Rowe Tucson poster

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Information about Rowe Tucson poster

Published on February 25, 2008

Author: Perrin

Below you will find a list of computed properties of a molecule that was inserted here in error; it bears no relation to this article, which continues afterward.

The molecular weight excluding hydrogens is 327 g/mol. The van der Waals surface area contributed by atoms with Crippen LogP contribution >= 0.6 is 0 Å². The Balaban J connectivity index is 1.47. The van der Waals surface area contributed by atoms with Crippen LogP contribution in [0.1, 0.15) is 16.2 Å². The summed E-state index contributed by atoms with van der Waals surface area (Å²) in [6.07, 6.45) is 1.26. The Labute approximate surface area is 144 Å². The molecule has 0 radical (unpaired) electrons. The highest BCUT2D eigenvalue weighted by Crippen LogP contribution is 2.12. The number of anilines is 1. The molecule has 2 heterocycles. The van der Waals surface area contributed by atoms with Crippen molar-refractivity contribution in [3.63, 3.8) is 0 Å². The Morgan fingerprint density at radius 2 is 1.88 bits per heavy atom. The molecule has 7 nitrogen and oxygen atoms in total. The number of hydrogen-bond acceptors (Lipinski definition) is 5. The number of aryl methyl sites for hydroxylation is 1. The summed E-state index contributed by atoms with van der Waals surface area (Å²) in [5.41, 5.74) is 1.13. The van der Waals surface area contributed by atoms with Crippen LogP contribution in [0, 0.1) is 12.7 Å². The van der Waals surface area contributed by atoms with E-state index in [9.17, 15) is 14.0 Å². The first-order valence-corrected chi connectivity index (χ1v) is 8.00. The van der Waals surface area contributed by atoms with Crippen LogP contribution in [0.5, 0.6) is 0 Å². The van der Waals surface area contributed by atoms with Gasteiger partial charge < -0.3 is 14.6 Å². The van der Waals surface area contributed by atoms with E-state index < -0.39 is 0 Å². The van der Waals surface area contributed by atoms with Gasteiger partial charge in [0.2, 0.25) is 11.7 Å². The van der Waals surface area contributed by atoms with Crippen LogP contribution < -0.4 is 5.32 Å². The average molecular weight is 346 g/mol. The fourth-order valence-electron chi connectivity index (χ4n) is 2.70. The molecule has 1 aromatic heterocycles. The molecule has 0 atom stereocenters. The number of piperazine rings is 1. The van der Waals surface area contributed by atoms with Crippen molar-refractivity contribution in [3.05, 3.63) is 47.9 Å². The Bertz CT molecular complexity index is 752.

Slide1:  MOTIVATION The local topography of the core North American Monsoon (NAM) region in northwestern Mexico is dominated by the Sierra Madre Occidental (SMO) and has been found to have important impacts on the diurnal cycle of precipitation (e.g., Gochis et al. 2004; Lang et al. 2007). This diurnal trend is characterized by initiation of convection over the peaks and western foothills of the SMO during late afternoon (Gochis et al. 2004), followed by a westward propagation and upscale growth into mesoscale convective systems (MCSs) during the late evening/early morning hours (e.g., Lang et al. 2007). Data from the NAME Event Rain gauge Network (NERN) revealed that precipitation over the lower elevations occurred less frequently and with greater intensity than over the SMO (Gochis et al. 2004). Due to the sparse coverage and obvious lack of vertical information from the NERN data, radar data are needed to further examine the structure, kinematics, and morphology of convection, including the diurnal cycle of precipitating clouds within the core monsoon region (Lang et al. 2007). RAINFALL INTENSITY AND FREQUENCY ANALYSIS OF WARM-CLOUD DEPTHS OBJECTIVES AND METHODOLOGY This study uses data provided by the NAME radar network to address the following objectives: To provide more detailed and comprehensive statistics of intensity and frequency of NAM precipitation, focusing on the effect of topography on the diurnal cycle To determine elevation-dependent trends in vertical characteristics of convection in the core monsoon region NAME radar network S-Pol (NCAR): S-band, polarimetric, Doppler Cabo and Guasave (SMN): C-band, Doppler 3-D data S-Pol only including all major polarimetric variables Same temporal and horizontal resolution as 2-D composites for comparison 1-km vertical resolution (1-20 km) Each grid point subjected to a convective-stratiform partitioning algorithm based on Yuter and Houze (1997) 2-D composites 0.02° lat/lon resolution Available every 15 min from 8 July 0000 UTC through 21 August 2345 UTC in 2004 Created for Tb, reflectivity, and rain rate S-Pol rain rates computed from CSU blended rainfall algorithm (Cifelli et al. 2002); SMN rain rates computed from Z=133 R1.5 Topographic data 0.02 grid spacing Data separated into four elevation groups: over water, 0-1000 m, 1000-2000 m, > 2000 m Cumulative distribution functions of rain rates reveal a transition to heavier precipitating events with decreasing elevation. The greatest 15-min and daily rain totals are confined to the lowest elevations compared to over the SMO (> 2000 m), implying the possibility for intense precipitation to occur over the SMO, but the duration of these events is not as long as for precipitation over the lower terrain. Consistent with NERN results, the diurnal cycle is characterized by frequent, low-intensity precipitation initiating over the SMO around 1600 LDT, and less frequent, but higher intensity precipitation over the lower terrain during the morning around 0800 LDT. VERTICAL CHARACTERISTICS The most intense convection occurs over the lower terrain during the evening and early morning. Convection over the SMO is less intense and limited to the afternoon (left). There is a greater contribution to convective rainfall from the deeper convection over the lower terrain (below). Echo-top height distributions reveal a trimodal structure similar to that observed in Johnson et al. (1999), with peaks at 5 km, 9 km, and 12 km (likely due to layers of enhanced stability).There is also a tendency for convection over the higher terrain to be shallower than over the coast (above). The CSU-NAME upper-air and surface gridded analyses (Johnson et al. 2007) were used to obtain average LCLs and melting levels to compare warm-cloud depths as a function of topography. There is a decreasing trend in warm-cloud depth with increasing elevation, reflecting the shallower convection over the SMO compared to the lower terrain. Clouds intercepting SMO peaks (Photo courtesy of David Gochis) A simplified model of stochastic droplet growth from the CSU RAMS microphysics algorithm (Saleeby and Cotton 2006) was used to simulate convective precipitation intensity for various warm-cloud depths. Maximum simulated rain rates are 36 mm hr-1 (1500 m depth), 38 mm hr-1 (2500 m), 41 mm hr-1 (3500 m), 51 mm hr-1 (4500 m). This simulated trend of decreasing convective precipitation intensity with increasing elevation (decreasing depth) corresponds qualitatively to the observed trend, suggesting that the differences in warm-cloud depth between elevation groups could explain the differences in rainfall rates with respect to topography. ACKNOWLEDGEMENTS Initial quality control and distribution of radar data was led by Bob Rilling of NCAR EOL, and further quality control of the data was aided by Chad Christianson, Lee Nelson, and Gustavo Periera of CSU. We would like to thank Paul Ciesielski (CSU) for the CSU-NAME upper-air and surface gridded analysis, and Stephen Saleeby (CSU) for the RAMS simulations. Radar observations and analyses were funded by the National Oceanic and Atmospheric Administration (NOAA; SMN radars) Grant NA17RJ1228 and the National Science Foundation (NSF; S-Pol) Grant ATM-0340544. REFERENCES Cifelli, R., W. A. Petersen, L. D. Carey, S. A. Rutledge, and M. A. F. Silva Dias, 2002: Radar observations of the kinematic, microphysical, and precipitation characteristics of two MCSs in TRMM LBA. J. Geophys. Res., 107, 8077. Gochis, D. J., A. Jimenez, C. J. Watts, J. Garatuza-Payan, and W. J. Shuttleworth, 2004: Analysis of 2002 and 2003 warm-season precipitation from the North American Monsoon Experiment event rain gauge network. Mon. Wea. Rev., 132, 2938–2953. Johnson, R. H., T. M. Rickenbach, S. A. Rutledge, P. E. Ciesielski, and W. H. Schubert, 1999: Trimodal characteristics of tropical convection. J. Climate, 12, 2397–2418. _______, P. E. Ciesielski, B. D. McNoldy, P. J. Rogers, and R. K. Taft, 2007: Multiscale variability of the flow during the North American Monsoon Experiment. J. Climate, 20, 1628-1648. Lang, T. J., D. A. Ahijevych, S. W. Nesbitt, R. E. Carbone, S. A. Rutledge, and R. Cifelli, 2007: Radar-observed characteristics of precipitating systems during NAME 2004. J. Climate, 20, 1713–1733. Saleeby, S. M., and W. R. Cotton, 2004: A large droplet mode and prognostic number concentration of cloud droplets in the Colorado State University Regional Atmospheric Modeling System (RAMS). Part I: Module descriptions and supercell test simulations. J. Appl. Meteor., 43, 182–195. Yuter, S. E., and R. A. Houze Jr., 1997: Measurements of raindrop size distributions over the Pacific warm pool and implications for Z–R relations. J. Appl. Meteor., 36, 847–867. Contact Info: Angela Rowe, CSU Atmospheric Science, Fort Collins, CO 80523 Rain rate 2-D composite from 0000 UTC on 6 August 2004 Elevation groups in m (MSL) Conditional average reflectivity (dBZ) Cumulative frequency of stability (dT/dz) greater than -5° (solid), -4°(dashed), and -3° C km-1 (dotted) Average values plotted for a cross section along 24ºN. Warm-cloud depths computed as the difference in height between the melting level and the LCL. Elevation values less than 0 m indicate water.